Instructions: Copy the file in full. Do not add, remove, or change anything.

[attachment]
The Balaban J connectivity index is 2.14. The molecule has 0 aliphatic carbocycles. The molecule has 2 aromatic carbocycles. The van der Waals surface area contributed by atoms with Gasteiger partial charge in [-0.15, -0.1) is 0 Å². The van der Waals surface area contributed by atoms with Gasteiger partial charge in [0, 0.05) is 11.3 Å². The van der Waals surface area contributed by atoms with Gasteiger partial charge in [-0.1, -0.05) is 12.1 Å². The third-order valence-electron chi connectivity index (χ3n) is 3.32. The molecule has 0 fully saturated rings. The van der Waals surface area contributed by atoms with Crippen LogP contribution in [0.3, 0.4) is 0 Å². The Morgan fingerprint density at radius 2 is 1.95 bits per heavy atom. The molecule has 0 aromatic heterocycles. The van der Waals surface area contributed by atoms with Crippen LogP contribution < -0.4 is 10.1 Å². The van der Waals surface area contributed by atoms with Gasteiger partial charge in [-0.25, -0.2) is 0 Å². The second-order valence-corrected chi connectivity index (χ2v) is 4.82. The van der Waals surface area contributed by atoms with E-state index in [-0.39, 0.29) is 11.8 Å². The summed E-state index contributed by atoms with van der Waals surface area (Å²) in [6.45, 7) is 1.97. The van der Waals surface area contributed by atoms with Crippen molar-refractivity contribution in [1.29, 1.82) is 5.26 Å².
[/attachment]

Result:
The Balaban J connectivity index is 2.14. The molecule has 0 aliphatic carbocycles. The molecule has 2 aromatic carbocycles. The van der Waals surface area contributed by atoms with Gasteiger partial charge in [-0.15, -0.1) is 0 Å². The van der Waals surface area contributed by atoms with Gasteiger partial charge in [0, 0.05) is 11.3 Å². The van der Waals surface area contributed by atoms with Gasteiger partial charge in [-0.1, -0.05) is 12.1 Å². The third-order valence-electron chi connectivity index (χ3n) is 3.32. The molecule has 0 fully saturated rings. The van der Waals surface area contributed by atoms with Crippen LogP contribution in [0.3, 0.4) is 0 Å². The Morgan fingerprint density at radius 2 is 1.95 bits per heavy atom. The molecule has 0 aromatic heterocycles. The van der Waals surface area contributed by atoms with Crippen LogP contribution < -0.4 is 10.1 Å². The van der Waals surface area contributed by atoms with Gasteiger partial charge in [-0.25, -0.2) is 0 Å². The second-order valence-corrected chi connectivity index (χ2v) is 4.82. The van der Waals surface area contributed by atoms with E-state index in [-0.39, 0.29) is 11.8 Å². The summed E-state index contributed by atoms with van der Waals surface area (Å²) in [6.45, 7) is 1.97. The van der Waals surface area contributed by atoms with Crippen molar-refractivity contribution in [1.29, 1.82) is 5.26 Å².